Informed Consent to Merger Price

The Review of Securities & Commodities Regulation recently published “The Shift in Delaware Appraisal Litigation” (full article $$$), suggesting, as have other authors, that Delaware appraisal has moved to a realm where process questions are central to the appraisal analysis. This will be little surprise to readers of this blog; while appraisal is distinct from fiduciary claims, recent cases have focused increasingly on a search for process issues, and the absence of issues with the sales process has led some Delaware Chancellors to conclude that merger price (or other price) is the proper measure barring such process issues. Whether that will continue as the caselaw develops in 2018 is yet to be seen; and as Court’s clarify what can be problematic about a process we may well see decisions giving greater clarity to where one can expect the “shift” to take us.

Probably – at least according to this analysis posted on the Harvard Corporate Governance Forum.  The analysis provides extensive discussion of Norcraft and Solera**, two recent decisions we’ve also noted.

The authors conclusion will be familiar to regular readers of this blog: “appraisal decisions likely will continue to focus on many of the same issues that courts examine when considering breach of fiduciary duty claims in the merger context as well as assessing whether the seller’s stock trades in an efficient market.”  As other authors have suggested, sales process and market efficiency may be the new focus of appraisal proceedings – seemingly a litigation crossover from fiduciary duty litigation (as to process) and fraud litigation (market efficiency).

** This firm is counsel of record to petitioners in the Solera matter.

Last month the Delaware governor appointed attorney Andre Bouchard to take the helm of Delaware’s Chancery Court, where he will assume the Chancellor’s position vacated by Chancellor Strine’s elevation to the Delaware Supreme Court. The seventy-eight reported decisions that bear Mr. Bouchard’s name don’t tell the full story of the cases he has handled during his career in private practice, but we do know this much: he has brought at least one appraisal rights petition, in the case of Nagy v. Bistricer, 770 A.2d 43 (Del. Ch. 2000), and his law firm handled several other appraisal rights cases as well, typically as respondents, including as counsel for the respondent company in the well-known line of cases involving Cede & Co. v. Technicolor, Inc.

In Nagy, Mr. Bouchard represented Ernest Nagy, the sole minority stockholder of Riblet Products Corp., a closely held manufacturer of power cords and wires. Riblet was acquired by Coleman Cable Acquisition, Inc. in what then-Vice Chancellor Strine described as “an extremely unusual merger agreement”; the two individuals who were the controlling stockholders and directors of Riblet were also the controlling stockholders and directors of Coleman. Nagy, 770 A.2d at 46. In addition, the disclosures provided to Nagy in connection with his decision whether to seek appraisal or accept the merger consideration contained no information about why or how the two controlling stockholders and directors of the target had approved the merger agreement; no information regarding their interest in the acquirer; and no financial information about the target or the acquirer. Id. Moreover, Nagy was forced to decide whether to exercise appraisal rights even before he knew for certain what the final merger consideration would be.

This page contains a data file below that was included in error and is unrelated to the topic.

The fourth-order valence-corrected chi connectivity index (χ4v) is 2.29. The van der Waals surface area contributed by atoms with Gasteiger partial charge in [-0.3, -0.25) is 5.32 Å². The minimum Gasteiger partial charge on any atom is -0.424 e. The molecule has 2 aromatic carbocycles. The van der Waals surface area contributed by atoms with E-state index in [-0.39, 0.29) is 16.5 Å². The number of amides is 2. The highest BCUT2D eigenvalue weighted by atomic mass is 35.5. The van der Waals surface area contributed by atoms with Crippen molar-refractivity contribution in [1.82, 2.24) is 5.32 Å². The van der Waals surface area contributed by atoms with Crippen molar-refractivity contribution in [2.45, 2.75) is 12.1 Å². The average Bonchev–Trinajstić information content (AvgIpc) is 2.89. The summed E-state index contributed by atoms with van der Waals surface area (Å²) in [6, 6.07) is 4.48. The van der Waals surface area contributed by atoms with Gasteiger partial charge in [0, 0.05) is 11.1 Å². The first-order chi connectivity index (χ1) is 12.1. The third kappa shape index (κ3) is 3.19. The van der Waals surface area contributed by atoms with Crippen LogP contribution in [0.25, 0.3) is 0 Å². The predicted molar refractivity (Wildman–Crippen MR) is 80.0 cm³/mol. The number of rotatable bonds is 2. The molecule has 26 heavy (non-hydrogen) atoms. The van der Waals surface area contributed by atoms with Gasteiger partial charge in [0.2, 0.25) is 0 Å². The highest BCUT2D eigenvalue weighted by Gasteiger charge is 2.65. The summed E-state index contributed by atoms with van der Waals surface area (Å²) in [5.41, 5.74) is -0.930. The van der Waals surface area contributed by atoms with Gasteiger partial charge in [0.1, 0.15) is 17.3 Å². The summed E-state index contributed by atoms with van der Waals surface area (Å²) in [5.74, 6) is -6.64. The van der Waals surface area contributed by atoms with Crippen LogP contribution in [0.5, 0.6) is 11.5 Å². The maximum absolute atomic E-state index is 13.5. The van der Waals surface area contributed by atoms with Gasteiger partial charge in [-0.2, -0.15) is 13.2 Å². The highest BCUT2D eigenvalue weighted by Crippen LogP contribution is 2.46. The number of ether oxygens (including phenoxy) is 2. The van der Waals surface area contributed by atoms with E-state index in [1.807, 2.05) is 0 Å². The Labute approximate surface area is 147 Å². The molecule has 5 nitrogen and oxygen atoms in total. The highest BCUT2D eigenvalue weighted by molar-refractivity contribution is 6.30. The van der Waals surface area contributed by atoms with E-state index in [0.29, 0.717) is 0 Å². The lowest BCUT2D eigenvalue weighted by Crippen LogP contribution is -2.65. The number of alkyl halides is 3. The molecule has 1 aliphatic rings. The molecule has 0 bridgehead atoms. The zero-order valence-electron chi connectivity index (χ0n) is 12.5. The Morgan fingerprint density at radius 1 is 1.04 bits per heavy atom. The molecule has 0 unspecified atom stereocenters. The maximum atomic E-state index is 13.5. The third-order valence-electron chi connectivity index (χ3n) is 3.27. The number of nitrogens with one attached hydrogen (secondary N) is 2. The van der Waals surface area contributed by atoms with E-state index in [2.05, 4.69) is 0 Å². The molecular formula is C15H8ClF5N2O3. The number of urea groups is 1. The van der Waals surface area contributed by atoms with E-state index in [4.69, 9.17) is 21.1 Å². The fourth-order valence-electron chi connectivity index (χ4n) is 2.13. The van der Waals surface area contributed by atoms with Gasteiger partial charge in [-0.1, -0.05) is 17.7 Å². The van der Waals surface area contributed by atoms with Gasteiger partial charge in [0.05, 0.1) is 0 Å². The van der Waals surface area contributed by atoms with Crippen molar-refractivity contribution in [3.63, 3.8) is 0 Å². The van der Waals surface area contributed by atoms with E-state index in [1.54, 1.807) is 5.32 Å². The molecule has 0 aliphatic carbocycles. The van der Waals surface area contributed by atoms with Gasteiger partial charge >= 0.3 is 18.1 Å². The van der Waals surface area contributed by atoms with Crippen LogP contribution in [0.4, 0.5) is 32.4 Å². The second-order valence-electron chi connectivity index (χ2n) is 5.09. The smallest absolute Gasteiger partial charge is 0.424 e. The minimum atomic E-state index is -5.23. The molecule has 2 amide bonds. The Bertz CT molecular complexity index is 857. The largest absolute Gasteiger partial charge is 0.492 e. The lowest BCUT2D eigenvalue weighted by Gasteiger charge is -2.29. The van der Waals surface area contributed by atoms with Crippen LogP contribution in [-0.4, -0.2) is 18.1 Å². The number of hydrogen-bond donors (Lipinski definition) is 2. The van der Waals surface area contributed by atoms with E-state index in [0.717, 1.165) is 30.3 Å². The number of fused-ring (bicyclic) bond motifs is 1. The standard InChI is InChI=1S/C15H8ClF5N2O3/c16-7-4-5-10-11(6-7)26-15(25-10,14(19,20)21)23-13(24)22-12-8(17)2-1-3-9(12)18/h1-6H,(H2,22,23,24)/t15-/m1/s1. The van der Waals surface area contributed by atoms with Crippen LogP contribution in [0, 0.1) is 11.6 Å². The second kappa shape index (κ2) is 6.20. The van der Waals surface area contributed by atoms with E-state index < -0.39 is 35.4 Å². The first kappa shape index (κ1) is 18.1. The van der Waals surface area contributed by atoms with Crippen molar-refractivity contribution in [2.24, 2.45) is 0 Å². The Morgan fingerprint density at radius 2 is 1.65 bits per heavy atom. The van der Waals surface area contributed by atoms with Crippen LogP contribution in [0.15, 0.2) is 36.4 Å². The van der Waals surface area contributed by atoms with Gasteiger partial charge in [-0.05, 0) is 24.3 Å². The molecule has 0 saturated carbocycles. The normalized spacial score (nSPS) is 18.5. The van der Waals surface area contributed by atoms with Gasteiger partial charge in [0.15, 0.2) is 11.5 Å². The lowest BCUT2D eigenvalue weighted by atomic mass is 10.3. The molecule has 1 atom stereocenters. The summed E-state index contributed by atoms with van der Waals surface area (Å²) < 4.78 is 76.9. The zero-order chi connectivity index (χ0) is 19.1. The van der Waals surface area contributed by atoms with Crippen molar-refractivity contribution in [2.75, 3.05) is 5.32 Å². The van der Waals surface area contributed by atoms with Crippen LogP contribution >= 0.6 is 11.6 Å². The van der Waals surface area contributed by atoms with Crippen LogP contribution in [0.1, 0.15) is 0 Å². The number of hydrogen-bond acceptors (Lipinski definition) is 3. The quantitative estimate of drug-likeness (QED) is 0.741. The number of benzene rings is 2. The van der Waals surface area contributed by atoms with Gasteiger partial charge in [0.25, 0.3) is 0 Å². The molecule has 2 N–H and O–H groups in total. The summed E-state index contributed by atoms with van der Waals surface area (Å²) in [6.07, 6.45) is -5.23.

Based on these unusual facts, the court rejected the company’s argument that appraisal was Nagy’s exclusive remedy, and found, among other things, that Nagy was permitted to pursue his unfair dealing and appraisal claims in a combined civil action; that the controlling shareholders of Riblet breached their fiduciary duties by failing even to attempt to provide Nagy with adequate disclosures that would allow him to make an informed decision as to whether to elect appraisal or accept the merger consideration; and that they breached their fiduciary duties by inequitably coercing Nagy into a forced appraisal.

Of course, the cases Mr. Bouchard handled as an advocate say nothing about how he will view appraisal rights cases once he becomes Chancellor. Indeed, the underlying conduct in Nagy was found to be so egregious that the court actually awarded Nagy attorneys’ fees under the “bad faith” exception to the American rule — by which both parties usually pay their own fees in a lawsuit, win or lose, as opposed to the English rule requiring the loser to pay — for being forced to respond to the defendants’ frivolous arguments made in support of their motion to dismiss and in opposition to Nagy’s motion for summary judgment.

Bouchard’s appointment has been well received among the bar. As reported in Law360 at the time of his initial appointment, Bouchard is expected to be a “more even-keeled judge” than former Chancellor Strine, who was one of the most outspoken Chancellors ever to serve in the Chancery Court. Bouchard has been described by other lawyers as an “outstanding individual” who is not a “flamethrower,” and who was favorably characterized as not necessarily becoming another Chancellor Chandler or a Chancellor Strine, but who will simply be himself, providing a “huge benefit” to the Chancery Court.